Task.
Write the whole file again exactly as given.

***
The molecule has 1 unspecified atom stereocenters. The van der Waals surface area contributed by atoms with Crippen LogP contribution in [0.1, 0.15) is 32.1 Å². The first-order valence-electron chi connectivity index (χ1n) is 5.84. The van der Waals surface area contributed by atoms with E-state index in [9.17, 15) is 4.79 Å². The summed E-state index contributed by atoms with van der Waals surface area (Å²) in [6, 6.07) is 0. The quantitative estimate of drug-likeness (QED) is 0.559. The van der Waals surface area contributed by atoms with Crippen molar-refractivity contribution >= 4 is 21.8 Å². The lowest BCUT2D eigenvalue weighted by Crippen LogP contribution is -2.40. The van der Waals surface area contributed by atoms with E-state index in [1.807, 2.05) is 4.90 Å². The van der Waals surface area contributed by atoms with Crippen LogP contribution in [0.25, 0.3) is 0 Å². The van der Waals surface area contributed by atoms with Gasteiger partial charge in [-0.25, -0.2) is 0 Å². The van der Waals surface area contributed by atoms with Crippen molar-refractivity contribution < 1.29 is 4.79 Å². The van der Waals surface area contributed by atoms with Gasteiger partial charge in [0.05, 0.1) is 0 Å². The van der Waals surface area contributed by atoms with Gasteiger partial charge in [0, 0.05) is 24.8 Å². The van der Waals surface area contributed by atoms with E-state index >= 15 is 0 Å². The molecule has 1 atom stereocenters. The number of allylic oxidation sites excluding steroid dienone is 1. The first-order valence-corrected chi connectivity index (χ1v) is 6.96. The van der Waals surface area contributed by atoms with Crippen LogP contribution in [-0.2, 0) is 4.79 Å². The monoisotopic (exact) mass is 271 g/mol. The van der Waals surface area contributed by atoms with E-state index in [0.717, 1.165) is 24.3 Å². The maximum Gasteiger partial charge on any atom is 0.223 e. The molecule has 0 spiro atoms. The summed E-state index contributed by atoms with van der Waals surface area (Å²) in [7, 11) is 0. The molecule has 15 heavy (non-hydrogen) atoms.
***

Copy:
The molecule has 1 unspecified atom stereocenters. The van der Waals surface area contributed by atoms with Crippen LogP contribution in [0.1, 0.15) is 32.1 Å². The first-order valence-electron chi connectivity index (χ1n) is 5.84. The van der Waals surface area contributed by atoms with E-state index in [9.17, 15) is 4.79 Å². The summed E-state index contributed by atoms with van der Waals surface area (Å²) in [6, 6.07) is 0. The quantitative estimate of drug-likeness (QED) is 0.559. The van der Waals surface area contributed by atoms with Crippen molar-refractivity contribution >= 4 is 21.8 Å². The lowest BCUT2D eigenvalue weighted by Crippen LogP contribution is -2.40. The van der Waals surface area contributed by atoms with E-state index in [1.807, 2.05) is 4.90 Å². The van der Waals surface area contributed by atoms with Crippen LogP contribution in [0.25, 0.3) is 0 Å². The van der Waals surface area contributed by atoms with Gasteiger partial charge in [-0.25, -0.2) is 0 Å². The van der Waals surface area contributed by atoms with Crippen molar-refractivity contribution < 1.29 is 4.79 Å². The van der Waals surface area contributed by atoms with Gasteiger partial charge in [0.05, 0.1) is 0 Å². The van der Waals surface area contributed by atoms with Gasteiger partial charge in [0, 0.05) is 24.8 Å². The van der Waals surface area contributed by atoms with E-state index >= 15 is 0 Å². The molecule has 1 atom stereocenters. The number of allylic oxidation sites excluding steroid dienone is 1. The first-order valence-corrected chi connectivity index (χ1v) is 6.96. The van der Waals surface area contributed by atoms with Crippen LogP contribution in [-0.2, 0) is 4.79 Å². The monoisotopic (exact) mass is 271 g/mol. The van der Waals surface area contributed by atoms with E-state index in [0.717, 1.165) is 24.3 Å². The maximum Gasteiger partial charge on any atom is 0.223 e. The molecule has 0 spiro atoms. The summed E-state index contributed by atoms with van der Waals surface area (Å²) in [7, 11) is 0. The molecule has 15 heavy (non-hydrogen) atoms.